A group of current and former Connecticut state troopers filed suit in 2015 against the Connecticut State Police Union and various state officials alleging that the Union violated their First and Fourteenth Amendment rights by deducting union fees from their pay even after they withdrew from union membership. While the lawsuit was pending, the Supreme Court decided Janus v. AFSCME, 138 S. Ct. 2448 (2018), in which the Court – overturning 40 years of precedent – held that the First Amendment prohibited public employers from withholding union fees from nonmembers.
Following the Janus ruling, the Union stopped collecting agency fees and refunded the fees it had collected pre-Janus, plus interest, to the Troopers.
In light of Janus and the Union’s subsequent actions, the federal trial court dismissed the Troopers’ complaint as moot. It also denied the Troopers’ request for attorneys’ fees, concluding that the Troopers were not “prevailing parties” under the statute.
The Troopers appealed to the Second Circuit Court of Appeals. Addressing the “mootness” question first, the Court found that “the standard for determining whether a defendant’s voluntary conduct moots a case is stringent: A case might become moot if subsequent events made it absolutely clear that the allegedly wrongful behavior could not reasonably be expected to recur.
“Here, Defendants have satisfied their ‘formidable burden’ of showing that the collection of unlawful agency fees ‘could not reasonably be expected to recur.’ Prior to the Janus ruling, Defendants’ collection of agency fees from nonmembers was permitted under longstanding Supreme Court precedent. But in Janus, the Supreme Court unequivocally declared that states and public-sector unions ‘may no longer extract agency fees from nonconsenting employees.’
“Following that decision, Defendants immediately announced that they would stop collecting agency fees and then fully refunded the Troopers’ pre-Janus fees with interest. They have not tried to collect agency fees in the several years since Janus was decided, and there is no indication they ever will.”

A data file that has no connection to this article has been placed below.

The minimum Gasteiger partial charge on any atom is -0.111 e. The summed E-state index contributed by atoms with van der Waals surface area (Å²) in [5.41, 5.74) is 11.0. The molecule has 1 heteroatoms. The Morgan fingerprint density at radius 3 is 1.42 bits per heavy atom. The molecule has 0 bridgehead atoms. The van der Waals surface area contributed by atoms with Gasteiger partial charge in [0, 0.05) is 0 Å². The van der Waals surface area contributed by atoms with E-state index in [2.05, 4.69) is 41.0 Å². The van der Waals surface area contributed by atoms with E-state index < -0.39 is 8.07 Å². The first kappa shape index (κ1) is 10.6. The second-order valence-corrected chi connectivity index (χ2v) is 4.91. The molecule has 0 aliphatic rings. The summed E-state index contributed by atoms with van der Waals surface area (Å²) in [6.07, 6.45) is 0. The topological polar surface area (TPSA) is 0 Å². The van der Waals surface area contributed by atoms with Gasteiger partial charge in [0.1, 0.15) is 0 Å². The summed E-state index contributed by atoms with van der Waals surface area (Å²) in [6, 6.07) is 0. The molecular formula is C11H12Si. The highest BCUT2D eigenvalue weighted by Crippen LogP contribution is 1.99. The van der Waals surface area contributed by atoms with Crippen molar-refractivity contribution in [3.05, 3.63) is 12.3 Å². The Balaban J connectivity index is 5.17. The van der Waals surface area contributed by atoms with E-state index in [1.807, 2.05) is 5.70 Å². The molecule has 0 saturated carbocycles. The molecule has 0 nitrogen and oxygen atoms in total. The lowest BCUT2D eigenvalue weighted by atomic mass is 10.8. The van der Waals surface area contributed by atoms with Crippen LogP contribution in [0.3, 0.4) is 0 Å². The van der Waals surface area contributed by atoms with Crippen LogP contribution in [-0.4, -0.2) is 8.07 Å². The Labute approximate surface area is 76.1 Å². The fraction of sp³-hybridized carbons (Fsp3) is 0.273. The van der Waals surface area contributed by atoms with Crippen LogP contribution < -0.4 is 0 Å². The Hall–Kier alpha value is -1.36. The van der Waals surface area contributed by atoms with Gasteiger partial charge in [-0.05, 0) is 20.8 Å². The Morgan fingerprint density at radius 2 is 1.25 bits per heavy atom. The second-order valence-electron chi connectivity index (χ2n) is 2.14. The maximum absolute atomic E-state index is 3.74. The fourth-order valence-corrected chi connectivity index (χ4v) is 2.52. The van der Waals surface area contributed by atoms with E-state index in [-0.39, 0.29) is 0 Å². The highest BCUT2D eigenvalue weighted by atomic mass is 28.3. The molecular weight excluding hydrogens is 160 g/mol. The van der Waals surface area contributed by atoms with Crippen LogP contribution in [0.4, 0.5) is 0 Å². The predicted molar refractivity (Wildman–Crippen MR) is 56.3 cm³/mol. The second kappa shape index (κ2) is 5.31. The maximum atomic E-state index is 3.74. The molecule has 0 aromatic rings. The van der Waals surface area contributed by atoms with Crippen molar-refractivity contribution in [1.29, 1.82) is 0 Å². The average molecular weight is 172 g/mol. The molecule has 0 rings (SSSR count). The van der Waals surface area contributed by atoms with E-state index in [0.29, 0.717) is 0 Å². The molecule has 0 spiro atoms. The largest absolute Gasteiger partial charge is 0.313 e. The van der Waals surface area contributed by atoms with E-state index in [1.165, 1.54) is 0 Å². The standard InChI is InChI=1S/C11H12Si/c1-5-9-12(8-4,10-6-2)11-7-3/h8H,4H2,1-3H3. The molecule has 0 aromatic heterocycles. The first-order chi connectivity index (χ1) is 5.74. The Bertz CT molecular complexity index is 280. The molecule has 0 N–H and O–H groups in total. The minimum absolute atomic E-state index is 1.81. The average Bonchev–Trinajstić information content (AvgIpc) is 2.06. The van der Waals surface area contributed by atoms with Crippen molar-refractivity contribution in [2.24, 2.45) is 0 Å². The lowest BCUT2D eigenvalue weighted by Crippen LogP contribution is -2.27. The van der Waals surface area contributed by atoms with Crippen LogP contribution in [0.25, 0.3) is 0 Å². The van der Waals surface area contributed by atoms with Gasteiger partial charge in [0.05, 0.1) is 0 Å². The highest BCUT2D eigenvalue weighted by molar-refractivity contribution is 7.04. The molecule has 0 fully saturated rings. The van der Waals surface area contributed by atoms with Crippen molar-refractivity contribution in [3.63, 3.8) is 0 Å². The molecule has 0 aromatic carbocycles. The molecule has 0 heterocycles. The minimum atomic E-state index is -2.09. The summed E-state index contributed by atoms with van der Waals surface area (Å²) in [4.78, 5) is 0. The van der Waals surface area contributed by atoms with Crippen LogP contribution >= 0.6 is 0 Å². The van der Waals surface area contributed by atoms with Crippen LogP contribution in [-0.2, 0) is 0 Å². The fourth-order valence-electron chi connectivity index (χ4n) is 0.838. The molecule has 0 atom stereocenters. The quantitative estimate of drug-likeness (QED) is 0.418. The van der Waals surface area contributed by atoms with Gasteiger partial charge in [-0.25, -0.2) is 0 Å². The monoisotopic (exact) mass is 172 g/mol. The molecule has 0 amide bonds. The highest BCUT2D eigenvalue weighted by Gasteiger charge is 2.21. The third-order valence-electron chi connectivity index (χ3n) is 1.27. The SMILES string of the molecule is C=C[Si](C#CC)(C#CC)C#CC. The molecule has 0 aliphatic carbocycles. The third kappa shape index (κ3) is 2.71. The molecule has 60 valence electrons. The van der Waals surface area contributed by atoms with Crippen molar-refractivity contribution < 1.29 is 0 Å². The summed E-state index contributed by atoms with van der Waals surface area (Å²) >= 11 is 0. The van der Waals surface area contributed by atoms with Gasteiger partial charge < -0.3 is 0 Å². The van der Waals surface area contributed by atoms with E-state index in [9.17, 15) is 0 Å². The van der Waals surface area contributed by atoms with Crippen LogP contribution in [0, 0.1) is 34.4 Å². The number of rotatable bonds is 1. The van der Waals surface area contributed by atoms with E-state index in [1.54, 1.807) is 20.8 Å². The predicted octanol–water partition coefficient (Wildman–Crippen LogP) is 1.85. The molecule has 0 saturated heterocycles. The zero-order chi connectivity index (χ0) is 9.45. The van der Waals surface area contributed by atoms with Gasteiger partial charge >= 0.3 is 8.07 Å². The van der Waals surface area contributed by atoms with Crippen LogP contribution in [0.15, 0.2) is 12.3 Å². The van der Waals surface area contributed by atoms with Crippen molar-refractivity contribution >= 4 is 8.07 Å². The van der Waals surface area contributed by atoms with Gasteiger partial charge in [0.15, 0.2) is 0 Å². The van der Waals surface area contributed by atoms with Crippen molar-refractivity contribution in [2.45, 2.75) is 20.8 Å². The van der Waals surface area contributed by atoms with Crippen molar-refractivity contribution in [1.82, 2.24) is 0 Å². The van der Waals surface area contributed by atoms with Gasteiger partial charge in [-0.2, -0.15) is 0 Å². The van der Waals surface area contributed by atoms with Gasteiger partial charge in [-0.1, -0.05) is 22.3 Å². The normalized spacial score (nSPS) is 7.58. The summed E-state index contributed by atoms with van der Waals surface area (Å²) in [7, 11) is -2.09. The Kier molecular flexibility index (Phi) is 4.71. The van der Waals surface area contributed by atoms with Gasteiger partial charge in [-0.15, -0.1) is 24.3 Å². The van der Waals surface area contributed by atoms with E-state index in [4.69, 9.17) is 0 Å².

Turning to the Troopers’ request for attorney fees, the Court noted that “under Section 1988 of the Civil Rights Act, plaintiffs are ‘prevailing parties,’ and thus eligible for attorneys’ fees, only if: (1) they achieve some material alteration of the legal relationship between them and their adversaries; and (2) that change bears a judicial imprimatur. It is undisputed that, over the course of the litigation, the Troopers never obtained a judgment on the merits, interim relief, or a final settlement agreement.
“The Troopers nonetheless argue that they are prevailing parties because Defendants’ decision to refund the pre-Janus fees was not – as the district court found – a ‘unilateral’ decision, but instead was the result of the parties’ settlement negotiations. The Troopers point primarily to evidence that the Union’s calculations of the refunds paid to the Troopers included interest at the rate proposed by the Troopers at the settlement conference. But even if this evidence showed that Defendants’ decision to refund the pre-Janus fees was due to a negotiated agreement between the parties, the Troopers have still failed to show that the agreement bears sufficient ‘judicial imprimatur’ to confer prevailing party status. Private settlement agreements ‘do not entail the judicial approval and oversight involved in consent decrees.’
“The Troopers also argue that they are entitled to attorneys’ fees because the district court participated in the parties’ settlement negotiations and told the parties it would adjudicate the issue of attorneys’ fees if they failed to reach an agreement. The district court’s participation in settlement negotiations, however, is not enough to obtain prevailing party status, particularly where, as here, there is no indication that the court reviewed the terms of the agreement or incorporated the terms into an order of the court.”
Lamberty v. Connecticut State Police Union, 2022 WL 319841 (2d Cir. 2022).